This past Wednesday, while most of us were probably chatting away with the same old words we always use, the one millionth word or phrase entered the English language. At least that's according to the Austin, Texas-based Global Language Monitor, which has been studying such things for a while now. Their count is based on their contention that, at the current time, words/phrases are entering English at the rate of one every 98 minutes, or 14.7 per day. And what was that one millionth word/phrase? "Web 2.0," which "won" the honor by being a bit later entering the language than other phrases such as "carbon neutral," "slow food," and "zombie bank" (the last meaning a bank only kept alive by federal intervention).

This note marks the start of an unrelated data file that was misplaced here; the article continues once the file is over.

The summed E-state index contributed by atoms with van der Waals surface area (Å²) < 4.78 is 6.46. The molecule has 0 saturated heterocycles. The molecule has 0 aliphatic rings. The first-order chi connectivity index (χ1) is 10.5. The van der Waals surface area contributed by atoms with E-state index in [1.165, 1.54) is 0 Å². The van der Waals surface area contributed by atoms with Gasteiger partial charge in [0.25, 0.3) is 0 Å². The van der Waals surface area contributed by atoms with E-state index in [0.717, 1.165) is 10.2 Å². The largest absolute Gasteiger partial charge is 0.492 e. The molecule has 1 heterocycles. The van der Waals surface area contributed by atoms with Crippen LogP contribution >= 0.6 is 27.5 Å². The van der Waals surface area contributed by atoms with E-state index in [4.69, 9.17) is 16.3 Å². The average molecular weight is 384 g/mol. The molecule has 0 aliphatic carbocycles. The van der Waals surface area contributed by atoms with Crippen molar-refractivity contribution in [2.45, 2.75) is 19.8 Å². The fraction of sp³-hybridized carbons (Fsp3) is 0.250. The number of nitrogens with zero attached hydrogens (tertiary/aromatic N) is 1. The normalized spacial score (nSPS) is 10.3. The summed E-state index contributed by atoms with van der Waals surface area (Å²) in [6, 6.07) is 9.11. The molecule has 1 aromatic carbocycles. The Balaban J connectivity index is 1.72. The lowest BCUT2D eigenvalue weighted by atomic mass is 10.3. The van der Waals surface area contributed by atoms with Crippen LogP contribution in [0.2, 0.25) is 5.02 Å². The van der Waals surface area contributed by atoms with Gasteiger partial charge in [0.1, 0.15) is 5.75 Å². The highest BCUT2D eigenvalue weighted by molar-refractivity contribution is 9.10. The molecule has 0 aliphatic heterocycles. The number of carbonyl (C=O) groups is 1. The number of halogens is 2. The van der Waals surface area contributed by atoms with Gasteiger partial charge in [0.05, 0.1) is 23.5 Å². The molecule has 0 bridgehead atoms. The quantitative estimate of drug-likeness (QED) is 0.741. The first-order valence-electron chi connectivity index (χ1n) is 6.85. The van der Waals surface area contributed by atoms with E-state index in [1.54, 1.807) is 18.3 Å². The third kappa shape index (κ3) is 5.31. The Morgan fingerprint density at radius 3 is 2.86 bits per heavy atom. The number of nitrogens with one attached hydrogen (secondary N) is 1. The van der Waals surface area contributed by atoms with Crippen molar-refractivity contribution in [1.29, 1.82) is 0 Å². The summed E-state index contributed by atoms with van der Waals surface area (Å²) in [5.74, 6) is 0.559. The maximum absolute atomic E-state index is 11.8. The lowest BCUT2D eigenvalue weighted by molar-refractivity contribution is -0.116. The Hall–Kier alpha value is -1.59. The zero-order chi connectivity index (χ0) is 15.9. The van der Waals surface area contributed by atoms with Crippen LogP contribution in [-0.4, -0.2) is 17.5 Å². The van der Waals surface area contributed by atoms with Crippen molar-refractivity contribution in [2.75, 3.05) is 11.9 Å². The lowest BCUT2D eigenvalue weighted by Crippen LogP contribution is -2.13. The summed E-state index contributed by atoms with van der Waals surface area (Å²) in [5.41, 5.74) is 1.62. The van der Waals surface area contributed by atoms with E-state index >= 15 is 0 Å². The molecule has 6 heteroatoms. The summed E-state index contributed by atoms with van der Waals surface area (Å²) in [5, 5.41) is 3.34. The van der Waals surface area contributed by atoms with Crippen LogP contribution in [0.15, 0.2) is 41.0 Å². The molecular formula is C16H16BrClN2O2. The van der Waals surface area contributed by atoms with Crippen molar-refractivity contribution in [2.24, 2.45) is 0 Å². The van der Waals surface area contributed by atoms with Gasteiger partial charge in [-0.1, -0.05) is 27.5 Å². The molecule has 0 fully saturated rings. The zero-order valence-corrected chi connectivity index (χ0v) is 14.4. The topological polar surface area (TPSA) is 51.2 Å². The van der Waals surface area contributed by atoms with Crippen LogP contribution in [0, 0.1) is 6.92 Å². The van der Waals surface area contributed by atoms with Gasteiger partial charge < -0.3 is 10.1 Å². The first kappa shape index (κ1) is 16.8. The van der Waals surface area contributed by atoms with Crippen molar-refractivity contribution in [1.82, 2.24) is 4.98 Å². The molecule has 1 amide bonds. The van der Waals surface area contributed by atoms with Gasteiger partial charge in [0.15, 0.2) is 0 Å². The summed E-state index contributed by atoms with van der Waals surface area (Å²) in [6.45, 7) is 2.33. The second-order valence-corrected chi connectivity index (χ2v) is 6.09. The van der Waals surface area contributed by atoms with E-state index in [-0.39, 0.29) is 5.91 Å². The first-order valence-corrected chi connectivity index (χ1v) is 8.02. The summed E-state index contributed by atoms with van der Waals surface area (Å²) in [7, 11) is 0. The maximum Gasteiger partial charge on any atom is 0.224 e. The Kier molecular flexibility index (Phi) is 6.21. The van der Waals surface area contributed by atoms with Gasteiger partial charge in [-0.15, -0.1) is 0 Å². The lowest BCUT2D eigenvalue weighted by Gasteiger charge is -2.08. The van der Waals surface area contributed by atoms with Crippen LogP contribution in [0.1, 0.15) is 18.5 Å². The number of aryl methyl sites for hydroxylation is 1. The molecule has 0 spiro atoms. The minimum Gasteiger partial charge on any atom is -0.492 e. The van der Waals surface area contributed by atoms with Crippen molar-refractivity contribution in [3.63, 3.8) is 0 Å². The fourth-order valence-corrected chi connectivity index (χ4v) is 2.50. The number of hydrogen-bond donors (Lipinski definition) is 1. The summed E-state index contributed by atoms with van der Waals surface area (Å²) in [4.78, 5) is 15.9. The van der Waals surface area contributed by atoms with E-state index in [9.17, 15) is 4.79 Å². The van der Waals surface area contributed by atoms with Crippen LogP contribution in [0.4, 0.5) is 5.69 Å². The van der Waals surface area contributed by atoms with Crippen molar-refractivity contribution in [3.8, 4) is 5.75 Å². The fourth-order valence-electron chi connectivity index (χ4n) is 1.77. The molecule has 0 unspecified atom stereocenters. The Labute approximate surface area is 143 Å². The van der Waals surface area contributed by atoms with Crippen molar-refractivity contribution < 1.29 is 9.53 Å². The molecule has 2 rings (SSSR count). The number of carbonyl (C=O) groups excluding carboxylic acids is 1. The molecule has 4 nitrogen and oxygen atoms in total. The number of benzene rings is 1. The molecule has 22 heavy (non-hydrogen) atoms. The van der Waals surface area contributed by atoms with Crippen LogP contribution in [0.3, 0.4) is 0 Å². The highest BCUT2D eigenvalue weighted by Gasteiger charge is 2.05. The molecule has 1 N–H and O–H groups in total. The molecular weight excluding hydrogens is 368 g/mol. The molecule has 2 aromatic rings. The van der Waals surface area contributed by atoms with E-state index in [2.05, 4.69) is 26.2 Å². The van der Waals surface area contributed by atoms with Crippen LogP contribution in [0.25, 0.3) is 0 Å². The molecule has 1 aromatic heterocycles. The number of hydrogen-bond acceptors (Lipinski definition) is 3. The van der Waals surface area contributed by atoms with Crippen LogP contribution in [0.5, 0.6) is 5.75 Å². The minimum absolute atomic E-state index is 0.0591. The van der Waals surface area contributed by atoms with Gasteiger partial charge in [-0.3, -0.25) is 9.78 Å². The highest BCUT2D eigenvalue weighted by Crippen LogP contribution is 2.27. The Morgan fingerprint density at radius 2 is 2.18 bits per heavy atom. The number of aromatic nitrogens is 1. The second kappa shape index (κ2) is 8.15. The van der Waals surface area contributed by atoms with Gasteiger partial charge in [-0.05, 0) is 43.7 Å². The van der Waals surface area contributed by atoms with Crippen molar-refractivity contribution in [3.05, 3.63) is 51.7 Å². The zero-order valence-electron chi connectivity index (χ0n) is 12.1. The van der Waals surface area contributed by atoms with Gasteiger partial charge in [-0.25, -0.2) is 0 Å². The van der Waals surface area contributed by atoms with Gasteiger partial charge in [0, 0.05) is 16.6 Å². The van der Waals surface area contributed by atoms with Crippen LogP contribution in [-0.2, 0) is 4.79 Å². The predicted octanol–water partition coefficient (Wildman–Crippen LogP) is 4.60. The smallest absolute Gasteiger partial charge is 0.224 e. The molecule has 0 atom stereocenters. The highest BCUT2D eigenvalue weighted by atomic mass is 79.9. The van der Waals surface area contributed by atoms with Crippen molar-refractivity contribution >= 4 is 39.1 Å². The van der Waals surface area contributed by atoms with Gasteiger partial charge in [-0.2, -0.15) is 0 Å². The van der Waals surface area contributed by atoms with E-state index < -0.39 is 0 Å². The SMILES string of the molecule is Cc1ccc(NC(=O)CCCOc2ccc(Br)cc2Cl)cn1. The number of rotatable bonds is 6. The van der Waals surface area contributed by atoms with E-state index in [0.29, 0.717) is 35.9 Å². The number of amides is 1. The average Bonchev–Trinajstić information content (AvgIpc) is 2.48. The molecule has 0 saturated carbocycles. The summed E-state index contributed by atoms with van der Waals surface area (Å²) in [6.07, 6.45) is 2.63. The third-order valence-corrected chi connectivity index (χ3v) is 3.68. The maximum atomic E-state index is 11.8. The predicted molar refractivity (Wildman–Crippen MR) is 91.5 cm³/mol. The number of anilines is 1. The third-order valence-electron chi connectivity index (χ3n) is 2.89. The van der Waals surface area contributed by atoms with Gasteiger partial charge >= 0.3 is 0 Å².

Of course it's totally unofficial and speculative, but, if nothing else, it led to a delightful article by Simon Winchester in The Telegraph in which he talks about his own experiences coining a rather graphic (and, for males, uncomfortable) word which ended up in the Oxford English Dictionary.
Suddenly feeling intimidated about your own vocabulary? There are items in the Accent on Books reference section that can probably help. And, of course, there is probably no better way to increase your vocabulary in general than by doing a lot of reading.